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When you create a Facebook account for your food truck business, you are assigned a random ID.  This used to be no big deal and probably not something a food truck owner would even think twice about.  But in today’s age of SEO it’s imperative to keep up with the ever changing digital world in order to stay on top of the competition.  Here are 3 reasons you need to claim your custom Food Truck Facebook URL as soon as possible.

Custom Food Truck Facebook URL


You should be doing as much marketing as possible.  When you need to use your FB URL on your truck’s wrap or printed advertising, which you often should, you don’t want it to say, facebook.com/pages/My-Food-Truck-Name/909442628111.  It just doesn’t look right and nobody is going to take the time to write down or copy that lengthy behemoth.  Changing it to facebook.com/MyFoodTruckName is much easier on the eyes and something that will not only help your branding efforts, but make it much easier for people to refer others to your page.


Chances are you aren’t the only person out there who has thought of “My Food Truck Name” for a food truck name.  While this may keep you from claiming the domain, MyFoodTruckName.com, you may still have a shot at claiming it on Facebook as, facebook.com/MyFoodTruckName.  So get online and do it!

Search Engine Optimization

The search engines, like Google, place a high value on URL’s when determining rankings.  If your URL isn’t exact match, or very similar, for what you’d like to be found for, (such as My Food Truck Name), you aren’t going to rank very well.  By claiming that exact match URL you have a great shot at ranking highly for your mobile food business Facebook page.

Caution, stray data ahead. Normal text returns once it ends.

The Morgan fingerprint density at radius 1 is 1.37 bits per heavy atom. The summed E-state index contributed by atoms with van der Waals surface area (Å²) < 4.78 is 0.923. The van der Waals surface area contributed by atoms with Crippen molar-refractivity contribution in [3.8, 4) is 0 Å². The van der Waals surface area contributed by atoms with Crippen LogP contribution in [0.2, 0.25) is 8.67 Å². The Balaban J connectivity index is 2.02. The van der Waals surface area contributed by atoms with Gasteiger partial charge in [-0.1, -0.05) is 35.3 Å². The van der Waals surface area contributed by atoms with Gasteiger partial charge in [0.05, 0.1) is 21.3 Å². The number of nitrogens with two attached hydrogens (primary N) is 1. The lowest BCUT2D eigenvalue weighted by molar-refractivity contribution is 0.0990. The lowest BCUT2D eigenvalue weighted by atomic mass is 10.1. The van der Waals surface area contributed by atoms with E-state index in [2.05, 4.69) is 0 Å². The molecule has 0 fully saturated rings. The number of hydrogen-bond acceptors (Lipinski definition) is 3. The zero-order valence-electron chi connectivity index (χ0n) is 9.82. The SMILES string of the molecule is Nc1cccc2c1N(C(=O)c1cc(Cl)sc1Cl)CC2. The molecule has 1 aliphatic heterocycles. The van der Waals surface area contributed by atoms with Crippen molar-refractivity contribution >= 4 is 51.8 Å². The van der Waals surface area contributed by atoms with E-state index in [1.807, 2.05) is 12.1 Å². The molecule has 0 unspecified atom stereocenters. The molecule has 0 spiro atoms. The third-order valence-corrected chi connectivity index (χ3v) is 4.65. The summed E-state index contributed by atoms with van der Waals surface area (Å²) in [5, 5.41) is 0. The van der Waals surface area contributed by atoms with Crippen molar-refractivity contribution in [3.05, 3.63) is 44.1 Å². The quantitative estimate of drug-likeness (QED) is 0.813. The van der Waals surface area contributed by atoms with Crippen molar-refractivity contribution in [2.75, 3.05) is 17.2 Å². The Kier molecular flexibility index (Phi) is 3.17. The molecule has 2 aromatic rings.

Now that you understand why it’s so necessary to claim a custom URL, here is how you do it:

NOTE: You only get to make this change once so watch for typos before you save the change.

  1. Login to Facebook under your administrator account for your food truck business page.
  2. Go to your Facebook business page.  (be sure you’re signed in as your food truck page and not your personal profile)
  3. Click “Edit Page” at the top right.
  4. Click “Basic Information” on the left sidebar.
  5. Change the username to your liking.

After you change the username, you should be able to see the new Facebook url in your browser’s address bar like this:  facebook.com/MyFoodTruckName.

Here’s a few more tips for changing your Food Truck’s Facebook username and getting the most benefit from it:

  • Make it short.
  • Make it memorable.
  • It should match the common name of your food truck or be very similar.
  • Capitalize the first letter of each word to make it more readable.
  • No spaces or special characters. Only a-z and 0-9 are allowed.
  • Double and triple check for errors before you save because, YOU ONLY GET ONE SHOT.

Bonus Tip: Try to match your FB food truck username to your Twitter, YouTube and any other social media usernames. Consistency helps with branding.  Also, if the name you want is already taken, just choose the next best option and something that still closely represents your brand.  The goal is to have your food truck’s name in there and have it match (as closely as possible) to the actual name.